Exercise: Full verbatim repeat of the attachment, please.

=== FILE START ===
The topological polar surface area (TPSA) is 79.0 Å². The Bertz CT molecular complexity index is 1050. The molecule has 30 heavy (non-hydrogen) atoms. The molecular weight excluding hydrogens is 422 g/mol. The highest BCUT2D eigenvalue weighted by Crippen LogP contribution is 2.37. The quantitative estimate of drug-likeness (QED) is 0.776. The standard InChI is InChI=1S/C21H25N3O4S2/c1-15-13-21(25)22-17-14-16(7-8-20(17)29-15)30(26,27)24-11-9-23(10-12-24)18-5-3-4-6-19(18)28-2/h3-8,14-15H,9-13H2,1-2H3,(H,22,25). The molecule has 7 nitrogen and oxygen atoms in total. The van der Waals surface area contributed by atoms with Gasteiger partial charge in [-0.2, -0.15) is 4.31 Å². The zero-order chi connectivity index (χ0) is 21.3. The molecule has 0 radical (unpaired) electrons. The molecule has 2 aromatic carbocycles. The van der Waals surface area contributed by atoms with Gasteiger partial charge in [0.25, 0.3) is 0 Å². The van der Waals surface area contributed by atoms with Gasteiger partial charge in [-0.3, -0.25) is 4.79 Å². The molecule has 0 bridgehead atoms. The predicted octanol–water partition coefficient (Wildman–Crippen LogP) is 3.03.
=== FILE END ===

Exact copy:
The topological polar surface area (TPSA) is 79.0 Å². The Bertz CT molecular complexity index is 1050. The molecule has 30 heavy (non-hydrogen) atoms. The molecular weight excluding hydrogens is 422 g/mol. The highest BCUT2D eigenvalue weighted by Crippen LogP contribution is 2.37. The quantitative estimate of drug-likeness (QED) is 0.776. The standard InChI is InChI=1S/C21H25N3O4S2/c1-15-13-21(25)22-17-14-16(7-8-20(17)29-15)30(26,27)24-11-9-23(10-12-24)18-5-3-4-6-19(18)28-2/h3-8,14-15H,9-13H2,1-2H3,(H,22,25). The molecule has 7 nitrogen and oxygen atoms in total. The van der Waals surface area contributed by atoms with Gasteiger partial charge in [-0.2, -0.15) is 4.31 Å². The zero-order chi connectivity index (χ0) is 21.3. The molecule has 0 radical (unpaired) electrons. The molecule has 2 aromatic carbocycles. The van der Waals surface area contributed by atoms with Gasteiger partial charge in [0.25, 0.3) is 0 Å². The van der Waals surface area contributed by atoms with Gasteiger partial charge in [-0.3, -0.25) is 4.79 Å². The molecule has 0 bridgehead atoms. The predicted octanol–water partition coefficient (Wildman–Crippen LogP) is 3.03.